Promote your specialty. From a marketing and referral
standpoint, specializing will help you differentiate yourself
or your small firm. Identify your key strengths. For
example, if a project requires federal permits and that’s one
of your specialties, you improve your chances by making
sure that your federal permitting experience is well known.
Under-promise and over-deliver. Initially, my tendency
was to jump on any request, under bid and not push back
on unrealistic client expectations. This was followed by
stress and disappointed clients. The hardest self-discipline
was to pass on any potential work. A colleague advised
me to let the marginal ones go and focus on the solid
feasible jobs that had a likelihood of success. Success begets
Establish the scope of work. The clarity and detail of
the scope of work will drive the success or failure of your
relationship with the client. It must be reasonable, fair to
both and very specific. If this is new for you, be sure to
assume nothing. When glitches and misunderstandings
surface, hoping something will simply take care of itself
doesn’t work. Meet with the client. Work through the issues
and document everything.
Know the required processes. If you plan to do work
for government agencies, be sure to study up on their
contracting process. They are uniformly complex. If
you plan to expend the effort to bid, you need a clear
understanding of what is required or you may sabotage
your chances. And be wary of the firms that offer to bid
on your behalf. Some are legitimate and charge a fair
commission, but some are scalpers charging high fees with
little or no success record.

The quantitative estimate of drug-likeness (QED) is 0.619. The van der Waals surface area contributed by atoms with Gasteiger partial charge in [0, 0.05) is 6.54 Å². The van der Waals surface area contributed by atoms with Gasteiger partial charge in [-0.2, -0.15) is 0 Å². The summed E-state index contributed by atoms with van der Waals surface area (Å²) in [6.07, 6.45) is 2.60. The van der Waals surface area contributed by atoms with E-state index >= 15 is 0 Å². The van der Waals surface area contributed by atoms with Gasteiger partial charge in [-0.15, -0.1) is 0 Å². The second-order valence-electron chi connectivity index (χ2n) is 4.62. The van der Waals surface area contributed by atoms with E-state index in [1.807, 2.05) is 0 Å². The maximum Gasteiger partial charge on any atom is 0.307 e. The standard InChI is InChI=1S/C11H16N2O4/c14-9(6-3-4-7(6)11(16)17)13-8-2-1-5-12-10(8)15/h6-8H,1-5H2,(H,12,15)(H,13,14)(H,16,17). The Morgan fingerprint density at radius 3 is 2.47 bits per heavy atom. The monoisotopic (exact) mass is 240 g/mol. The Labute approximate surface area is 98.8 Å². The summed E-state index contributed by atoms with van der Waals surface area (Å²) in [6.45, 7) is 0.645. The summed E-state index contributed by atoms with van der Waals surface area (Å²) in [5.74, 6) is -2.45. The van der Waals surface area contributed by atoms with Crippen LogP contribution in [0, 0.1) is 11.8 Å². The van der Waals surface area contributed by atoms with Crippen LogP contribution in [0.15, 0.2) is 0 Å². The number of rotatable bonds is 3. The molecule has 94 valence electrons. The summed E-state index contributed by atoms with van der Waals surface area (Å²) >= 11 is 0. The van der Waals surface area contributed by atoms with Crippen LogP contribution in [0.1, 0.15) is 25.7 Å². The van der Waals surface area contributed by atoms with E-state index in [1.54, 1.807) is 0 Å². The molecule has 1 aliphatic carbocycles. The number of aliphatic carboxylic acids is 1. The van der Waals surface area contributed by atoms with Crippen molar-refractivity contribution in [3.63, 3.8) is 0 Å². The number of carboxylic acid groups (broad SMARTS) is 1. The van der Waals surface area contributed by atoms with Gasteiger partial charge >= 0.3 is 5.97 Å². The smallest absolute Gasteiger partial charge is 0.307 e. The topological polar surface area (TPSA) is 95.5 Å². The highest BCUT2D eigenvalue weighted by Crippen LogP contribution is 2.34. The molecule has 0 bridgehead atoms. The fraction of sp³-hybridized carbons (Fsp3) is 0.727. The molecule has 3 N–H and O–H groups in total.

BEFORE YOU DECIDE…
A common thread among the happiest and most successful
people in all walks of life is that they enjoy and have a
passion for what they do. So, you may as well be one of
those folks, too!
Before you jump into consulting in the right of way
profession ask yourself some key questions. Do you really
like what you’ve been doing for the last 30 years? Are you
prepared to step up and hustle doing it for another five or
ten, or even 20 more years? If the answers are yes, then
you are set. If the answer is, “No, I’d really rather train
sled dogs or build sailboats or go to cooking school,” then
think twice about jumping in to a second career as a right
of way consultant.
I’ve been retired from the Feds for almost two years now.
My camping gear has been used twice. My star-gazing
telescope is in the garage under a dusty plastic cover. And
my list of woodworking projects has not only remained
uncompleted, but I can’t even find the list anymore. Am I
complaining? Not at all. But do I have more free time and
flexibility now? Absolutely.
Joe Liebhauser, SR/WA
The owner of PHED, LLC and an associate in
the consulting firm of Abbey, Stubbs, and
Ford, LLC, Joe specializes in land acquisition,
permitting and related consulting services.
He has over 30 years of Federal experience
in land, minerals, water, and environmental
management in the Bureaus of Reclamation
and Land Management, where he served as
Realty Officer, Review Appraiser, Area Manager
and Resources Director. He has over five years experience in the private
utility industry and private consulting. Joe is a graduate of California
State University in Chico and is a past President of IRWA Chapter 44 in
Las Vegas, NV.